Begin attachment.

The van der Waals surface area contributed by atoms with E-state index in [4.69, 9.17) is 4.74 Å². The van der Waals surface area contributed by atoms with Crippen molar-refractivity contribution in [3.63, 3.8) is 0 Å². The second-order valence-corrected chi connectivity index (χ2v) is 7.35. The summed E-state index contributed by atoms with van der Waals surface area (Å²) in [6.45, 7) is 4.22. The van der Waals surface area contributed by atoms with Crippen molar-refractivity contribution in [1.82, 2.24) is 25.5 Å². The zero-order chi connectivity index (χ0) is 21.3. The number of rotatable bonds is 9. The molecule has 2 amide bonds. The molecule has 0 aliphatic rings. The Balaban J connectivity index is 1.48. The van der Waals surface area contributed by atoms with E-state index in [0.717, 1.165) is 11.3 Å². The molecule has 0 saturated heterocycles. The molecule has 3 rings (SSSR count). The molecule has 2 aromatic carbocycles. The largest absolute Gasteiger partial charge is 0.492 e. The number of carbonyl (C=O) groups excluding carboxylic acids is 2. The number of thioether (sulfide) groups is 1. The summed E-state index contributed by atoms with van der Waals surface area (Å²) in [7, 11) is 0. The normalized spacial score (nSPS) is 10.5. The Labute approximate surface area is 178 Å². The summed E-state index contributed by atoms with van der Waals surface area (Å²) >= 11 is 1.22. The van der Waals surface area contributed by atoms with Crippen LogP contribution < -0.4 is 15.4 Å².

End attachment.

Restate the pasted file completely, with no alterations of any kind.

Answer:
The van der Waals surface area contributed by atoms with E-state index in [4.69, 9.17) is 4.74 Å². The van der Waals surface area contributed by atoms with Crippen molar-refractivity contribution in [3.63, 3.8) is 0 Å². The second-order valence-corrected chi connectivity index (χ2v) is 7.35. The summed E-state index contributed by atoms with van der Waals surface area (Å²) in [6.45, 7) is 4.22. The van der Waals surface area contributed by atoms with Crippen molar-refractivity contribution in [1.82, 2.24) is 25.5 Å². The zero-order chi connectivity index (χ0) is 21.3. The number of rotatable bonds is 9. The molecule has 2 amide bonds. The molecule has 0 aliphatic rings. The Balaban J connectivity index is 1.48. The van der Waals surface area contributed by atoms with E-state index in [0.717, 1.165) is 11.3 Å². The molecule has 0 saturated heterocycles. The molecule has 3 rings (SSSR count). The molecule has 2 aromatic carbocycles. The largest absolute Gasteiger partial charge is 0.492 e. The number of carbonyl (C=O) groups excluding carboxylic acids is 2. The number of thioether (sulfide) groups is 1. The summed E-state index contributed by atoms with van der Waals surface area (Å²) in [7, 11) is 0. The normalized spacial score (nSPS) is 10.5. The Labute approximate surface area is 178 Å². The summed E-state index contributed by atoms with van der Waals surface area (Å²) >= 11 is 1.22. The van der Waals surface area contributed by atoms with Crippen LogP contribution < -0.4 is 15.4 Å².